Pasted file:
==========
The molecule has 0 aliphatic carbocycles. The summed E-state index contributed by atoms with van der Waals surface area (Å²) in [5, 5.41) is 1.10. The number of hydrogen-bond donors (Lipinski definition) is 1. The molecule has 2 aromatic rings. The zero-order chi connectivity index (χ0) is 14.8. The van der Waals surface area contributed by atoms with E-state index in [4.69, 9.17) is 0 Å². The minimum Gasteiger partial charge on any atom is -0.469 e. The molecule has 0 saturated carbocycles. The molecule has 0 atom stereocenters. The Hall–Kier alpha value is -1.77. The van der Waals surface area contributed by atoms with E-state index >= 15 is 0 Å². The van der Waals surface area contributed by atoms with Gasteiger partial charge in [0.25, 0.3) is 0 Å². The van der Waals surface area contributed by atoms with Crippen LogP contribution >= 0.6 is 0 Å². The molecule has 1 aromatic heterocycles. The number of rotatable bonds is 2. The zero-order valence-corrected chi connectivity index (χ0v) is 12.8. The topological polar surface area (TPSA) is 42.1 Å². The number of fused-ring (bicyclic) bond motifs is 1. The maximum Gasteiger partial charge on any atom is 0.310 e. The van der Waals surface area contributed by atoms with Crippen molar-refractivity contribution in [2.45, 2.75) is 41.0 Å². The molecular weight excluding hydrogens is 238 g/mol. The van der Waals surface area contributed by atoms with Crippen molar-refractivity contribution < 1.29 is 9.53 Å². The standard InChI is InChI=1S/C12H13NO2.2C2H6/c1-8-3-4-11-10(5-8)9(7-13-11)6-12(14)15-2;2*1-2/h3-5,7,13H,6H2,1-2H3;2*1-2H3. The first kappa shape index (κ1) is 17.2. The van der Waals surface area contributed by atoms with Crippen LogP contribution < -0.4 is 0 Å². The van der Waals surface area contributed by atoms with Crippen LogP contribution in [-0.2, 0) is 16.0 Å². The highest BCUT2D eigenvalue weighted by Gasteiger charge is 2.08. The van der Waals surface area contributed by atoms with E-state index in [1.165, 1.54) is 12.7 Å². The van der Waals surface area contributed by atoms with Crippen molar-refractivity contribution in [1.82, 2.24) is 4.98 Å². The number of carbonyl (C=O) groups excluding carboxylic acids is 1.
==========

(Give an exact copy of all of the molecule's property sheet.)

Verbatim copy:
The molecule has 0 aliphatic carbocycles. The summed E-state index contributed by atoms with van der Waals surface area (Å²) in [5, 5.41) is 1.10. The number of hydrogen-bond donors (Lipinski definition) is 1. The molecule has 2 aromatic rings. The zero-order chi connectivity index (χ0) is 14.8. The van der Waals surface area contributed by atoms with E-state index in [4.69, 9.17) is 0 Å². The minimum Gasteiger partial charge on any atom is -0.469 e. The molecule has 0 saturated carbocycles. The molecule has 0 atom stereocenters. The Hall–Kier alpha value is -1.77. The van der Waals surface area contributed by atoms with E-state index >= 15 is 0 Å². The van der Waals surface area contributed by atoms with Gasteiger partial charge in [0.25, 0.3) is 0 Å². The van der Waals surface area contributed by atoms with Crippen LogP contribution >= 0.6 is 0 Å². The molecule has 1 aromatic heterocycles. The number of rotatable bonds is 2. The zero-order valence-corrected chi connectivity index (χ0v) is 12.8. The topological polar surface area (TPSA) is 42.1 Å². The number of fused-ring (bicyclic) bond motifs is 1. The maximum Gasteiger partial charge on any atom is 0.310 e. The van der Waals surface area contributed by atoms with Crippen molar-refractivity contribution in [2.45, 2.75) is 41.0 Å². The molecular weight excluding hydrogens is 238 g/mol. The van der Waals surface area contributed by atoms with Crippen molar-refractivity contribution < 1.29 is 9.53 Å². The standard InChI is InChI=1S/C12H13NO2.2C2H6/c1-8-3-4-11-10(5-8)9(7-13-11)6-12(14)15-2;2*1-2/h3-5,7,13H,6H2,1-2H3;2*1-2H3. The first kappa shape index (κ1) is 17.2. The van der Waals surface area contributed by atoms with Crippen LogP contribution < -0.4 is 0 Å². The van der Waals surface area contributed by atoms with Crippen LogP contribution in [-0.2, 0) is 16.0 Å². The highest BCUT2D eigenvalue weighted by Gasteiger charge is 2.08. The van der Waals surface area contributed by atoms with E-state index in [1.165, 1.54) is 12.7 Å². The van der Waals surface area contributed by atoms with Crippen molar-refractivity contribution in [1.82, 2.24) is 4.98 Å². The number of carbonyl (C=O) groups excluding carboxylic acids is 1.